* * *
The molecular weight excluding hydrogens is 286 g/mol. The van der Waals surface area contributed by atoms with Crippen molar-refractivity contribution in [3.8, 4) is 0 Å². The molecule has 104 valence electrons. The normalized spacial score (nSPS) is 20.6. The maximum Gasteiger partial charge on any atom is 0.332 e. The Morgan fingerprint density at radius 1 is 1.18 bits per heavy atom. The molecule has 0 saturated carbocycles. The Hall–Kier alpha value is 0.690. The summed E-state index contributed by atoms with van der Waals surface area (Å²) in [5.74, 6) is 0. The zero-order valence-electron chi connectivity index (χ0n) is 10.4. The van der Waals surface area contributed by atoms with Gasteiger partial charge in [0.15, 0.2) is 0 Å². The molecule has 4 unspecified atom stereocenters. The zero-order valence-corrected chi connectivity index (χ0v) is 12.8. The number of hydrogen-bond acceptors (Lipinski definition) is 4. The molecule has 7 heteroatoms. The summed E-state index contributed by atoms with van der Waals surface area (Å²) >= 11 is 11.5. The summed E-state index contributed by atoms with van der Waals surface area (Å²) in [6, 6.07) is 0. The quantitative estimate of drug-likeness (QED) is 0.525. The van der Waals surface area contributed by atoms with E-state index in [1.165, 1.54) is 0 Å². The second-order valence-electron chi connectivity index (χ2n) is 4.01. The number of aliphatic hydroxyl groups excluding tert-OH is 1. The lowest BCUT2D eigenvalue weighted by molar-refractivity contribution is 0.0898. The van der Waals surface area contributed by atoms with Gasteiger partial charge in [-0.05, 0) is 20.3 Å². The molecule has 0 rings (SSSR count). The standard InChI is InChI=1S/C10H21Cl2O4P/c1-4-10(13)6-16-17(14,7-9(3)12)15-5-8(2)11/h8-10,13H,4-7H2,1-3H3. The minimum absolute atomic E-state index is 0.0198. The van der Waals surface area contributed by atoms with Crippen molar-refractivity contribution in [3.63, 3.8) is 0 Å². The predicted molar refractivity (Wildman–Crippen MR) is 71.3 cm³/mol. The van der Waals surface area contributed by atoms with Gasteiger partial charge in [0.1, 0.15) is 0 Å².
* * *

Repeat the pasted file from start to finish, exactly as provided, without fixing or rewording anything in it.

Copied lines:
The molecular weight excluding hydrogens is 286 g/mol. The van der Waals surface area contributed by atoms with Crippen molar-refractivity contribution in [3.8, 4) is 0 Å². The molecule has 104 valence electrons. The normalized spacial score (nSPS) is 20.6. The maximum Gasteiger partial charge on any atom is 0.332 e. The Morgan fingerprint density at radius 1 is 1.18 bits per heavy atom. The molecule has 0 saturated carbocycles. The Hall–Kier alpha value is 0.690. The summed E-state index contributed by atoms with van der Waals surface area (Å²) in [5.74, 6) is 0. The zero-order valence-electron chi connectivity index (χ0n) is 10.4. The van der Waals surface area contributed by atoms with Gasteiger partial charge in [0.15, 0.2) is 0 Å². The molecule has 4 unspecified atom stereocenters. The zero-order valence-corrected chi connectivity index (χ0v) is 12.8. The number of hydrogen-bond acceptors (Lipinski definition) is 4. The molecule has 7 heteroatoms. The summed E-state index contributed by atoms with van der Waals surface area (Å²) >= 11 is 11.5. The summed E-state index contributed by atoms with van der Waals surface area (Å²) in [6, 6.07) is 0. The quantitative estimate of drug-likeness (QED) is 0.525. The van der Waals surface area contributed by atoms with E-state index in [1.165, 1.54) is 0 Å². The second-order valence-electron chi connectivity index (χ2n) is 4.01. The number of aliphatic hydroxyl groups excluding tert-OH is 1. The lowest BCUT2D eigenvalue weighted by molar-refractivity contribution is 0.0898. The van der Waals surface area contributed by atoms with Gasteiger partial charge in [-0.05, 0) is 20.3 Å². The molecule has 0 rings (SSSR count). The standard InChI is InChI=1S/C10H21Cl2O4P/c1-4-10(13)6-16-17(14,7-9(3)12)15-5-8(2)11/h8-10,13H,4-7H2,1-3H3. The minimum absolute atomic E-state index is 0.0198. The van der Waals surface area contributed by atoms with Crippen molar-refractivity contribution in [3.63, 3.8) is 0 Å². The predicted molar refractivity (Wildman–Crippen MR) is 71.3 cm³/mol. The van der Waals surface area contributed by atoms with Gasteiger partial charge in [0.1, 0.15) is 0 Å².